# Solving $x=W(x)e^{W(x)}$ for $W(x)$

Suppose you're given the functional equation $x = W(x)e^{W(x)}$ and asked to solve it. At this point, it seems pretty obvious that this won't have an analytical solution. This is the step where most people decide it's time to turn to a series solution for help. Its inverse function, $w(x) = xe^x$, has a very simple taylor series from which you can invert it to find a taylor series for $W(x)$, but it has a very small radius of convergence ($1/e$). You deserve better than that. We all deserve better than that.

What I'm about to do may seem very hand-wavy, but be assured there is a rigorous theory behind it; such that covering too much of it would just lead me off on tangents and make this derivation too painful to read.

Let's start with $x = W(x)e^{W(x)}$. The approach here is to approximate $W(x)$ at large values of $x$ and work our way down to smaller and smaller orders. This is exactly the opposite approach by using Taylor series, where you start with a local approximation at a given point and move outwards. It'll become clear in a minute how we're going to do this. For now, take the natural logarithm of both sides.

$ln(x) = ln(W) + W$

This is where some theory comes in: For any term, we can assign a magnitude to it. Qualitatively, it denotes a function's growth at extremely large values. A function such as $f(x) + x^2 + x$ has a magnitude $x^2$, and this can be written as $f(x) \asymp x^2$. This holds because $x^2$ will outgrow $x$ enough to make the latter term insignificant. Rigorously, you can say that two functions $f(x)$ and $g(x)$ have equal magnitudes if $\displaystyle\lim_{x \to \infty} \frac{f(x)}{g(x)} = c$

For some constant $c$. Magnitudes are well-ordered, so we can determine whether a given term's magnitude is less than or greater than any other term's. We have special symbols to represent this: $\succ, \prec,$ and $\asymp$. As an example, $ln(x) \prec x \asymp ax \prec e^x$. It's a good exercise to check that for yourself. Notice that this is NOT the same as $<$, as both $x and $x>e^x$ are true for certain values of $x$, while $x \prec e^x$ is true no matter what.

Magnitudes tell us about the growth of a term at high values of $x$. Thus, $x \prec e^x$ holds because $e^x$ terms will always outgrow $x$ terms, even if it may take a while to do so (compare $1000000x$ with $0.000001e^x$, the latter will eventually reach a point where it overcomes the former in value). Let's get back on topic. We know that $ln(W) \prec W$, so we can write

$W \simeq ln(x)$ $W = ln(x) + Q \qquad Q \prec ln(x)$

As according to the exposition above, $W$ will outgrow $ln(W)$, so at large values of $x$ the latter term may be ignored. However, we want to go deeper. In order to sharpen our asymptotic approximation, we introduce a new term $Q$ with a lower magnitude than $ln(x)$. This holds because $ln(x)$ is already the highest magnitude term in $W(x)$, as told by the functional equation. To find $Q$, let's plug $W$ back into the functional equation.

$x = We^W = (ln(x) + Q)e^{ln(x) + Q}$ $e^{-Q} = ln(x) + Q$

Taking the natural log of both sides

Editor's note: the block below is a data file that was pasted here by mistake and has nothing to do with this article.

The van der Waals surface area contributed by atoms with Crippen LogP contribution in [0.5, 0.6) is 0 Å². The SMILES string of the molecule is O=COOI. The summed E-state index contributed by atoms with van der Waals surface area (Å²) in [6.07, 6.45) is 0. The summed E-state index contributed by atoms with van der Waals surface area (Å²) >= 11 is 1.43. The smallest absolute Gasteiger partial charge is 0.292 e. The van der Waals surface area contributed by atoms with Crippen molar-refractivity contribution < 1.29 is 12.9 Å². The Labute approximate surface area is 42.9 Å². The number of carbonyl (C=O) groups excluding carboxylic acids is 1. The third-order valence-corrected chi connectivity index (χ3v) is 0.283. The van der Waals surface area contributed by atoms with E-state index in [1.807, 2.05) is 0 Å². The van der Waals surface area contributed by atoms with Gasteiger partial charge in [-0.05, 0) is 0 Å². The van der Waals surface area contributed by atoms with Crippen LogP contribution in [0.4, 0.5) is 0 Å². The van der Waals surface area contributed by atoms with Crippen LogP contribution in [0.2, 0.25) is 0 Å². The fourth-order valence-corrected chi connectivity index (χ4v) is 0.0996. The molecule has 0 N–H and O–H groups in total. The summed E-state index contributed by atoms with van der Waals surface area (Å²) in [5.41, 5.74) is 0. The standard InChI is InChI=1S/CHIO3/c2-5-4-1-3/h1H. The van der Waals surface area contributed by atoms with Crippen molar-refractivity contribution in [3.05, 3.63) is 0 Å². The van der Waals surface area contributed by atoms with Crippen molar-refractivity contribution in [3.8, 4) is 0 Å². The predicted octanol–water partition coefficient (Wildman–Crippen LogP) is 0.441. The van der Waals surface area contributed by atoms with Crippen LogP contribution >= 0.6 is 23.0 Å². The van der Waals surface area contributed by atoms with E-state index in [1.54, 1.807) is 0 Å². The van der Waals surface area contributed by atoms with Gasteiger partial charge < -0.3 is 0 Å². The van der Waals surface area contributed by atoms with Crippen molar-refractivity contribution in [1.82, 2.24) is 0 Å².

$Q = -ln(ln(x) + Q) \simeq -ln(ln(x)) \simeq -ln(ln(x)) + R \qquad R \prec ln(ln(x))$

The second step holds because $ln(x)$ outgrows $Q$ (remember $Q \prec ln(x)$). Putting this back into $W$ gives

$W = ln\left(\frac{x}{ln(x)}\right) + R \qquad R\prec ln\left(\frac{x}{ln(x)}\right)$

Again, to improve our approximation we need to find $R$. Plugging this back into the functional equation leads to:

$x = \left(ln\left(\frac{x}{ln(x)}\right) + R \right)e^{ln\left(\frac{x}{ln(x)}\right)+R}$ $e^{-R} = \left(ln \left( \frac{x}{ln(x)} \right) +R \right) \frac{1}{ln(x)}$ $R \simeq -ln \frac{ln \frac{x}{ln(x)}}{ln(x)}$

Putting this back into $W$...

$W \simeq ln\left(\frac{x}{ln(x)}\right) -ln \frac{ln \frac{x}{ln(x)}}{ln(x)} = ln \frac{x}{ln \frac{x}{ln(x)}}$

This can be continued indefinitely, but I'll stop here. There is a very clear pattern appearing, however. Should you decide to continue, you'll get the identity

$\Large W(x) = ln \frac{x}{ln \frac{x}{ln \frac{x}{ln \frac{x}{ln\frac{x}{ln(\cdots)}}}}}$

Which solves $x = W(x)e^{W(x)}$ as long as $W(x)>1$.

In a way, this can be seen as an "inverse" Taylor Series. It's typical to approximate functions locally, to within a (typically small) neighborhood of values around a known finite point of interest. This method takes the opposite approach, approximating a function globally around an "infinite" point where the function is well-behaved under the ordering I showed above.

Note by Levi Walker
2 years ago

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@Levi Adam Walker Check this out......... https://en.wikipedia.org/wiki/LambertWfunction

- 2 years ago

I saw that already :) what inspired me to write this was actually a paper on transseries.

- 2 years ago

Ohh, I see.....!!! But, thanks for sharing the link!!!!! :)

- 2 years ago

You mean "@Levi Adam Walker Check this out.

- 2 years ago

- 2 years ago

Sorry if my derivation isn't clear - if you'd like you can read this paper which gives a more formal exposition on what method I'm using.

- 2 years ago

ok

- 2 years ago

that is good book for beginners right

- 2 years ago

You didn't write correct. This is how it's right "I don't understand your writing."

- 2 years ago

my keyboard piece is gone.

- 2 years ago

Which one? The shift button or the dot. And writhing mean isn't the same as writing.

- 2 years ago

AAA! It's too hard for me. I wish I will be a mathematical genius.

- 1 year, 3 months ago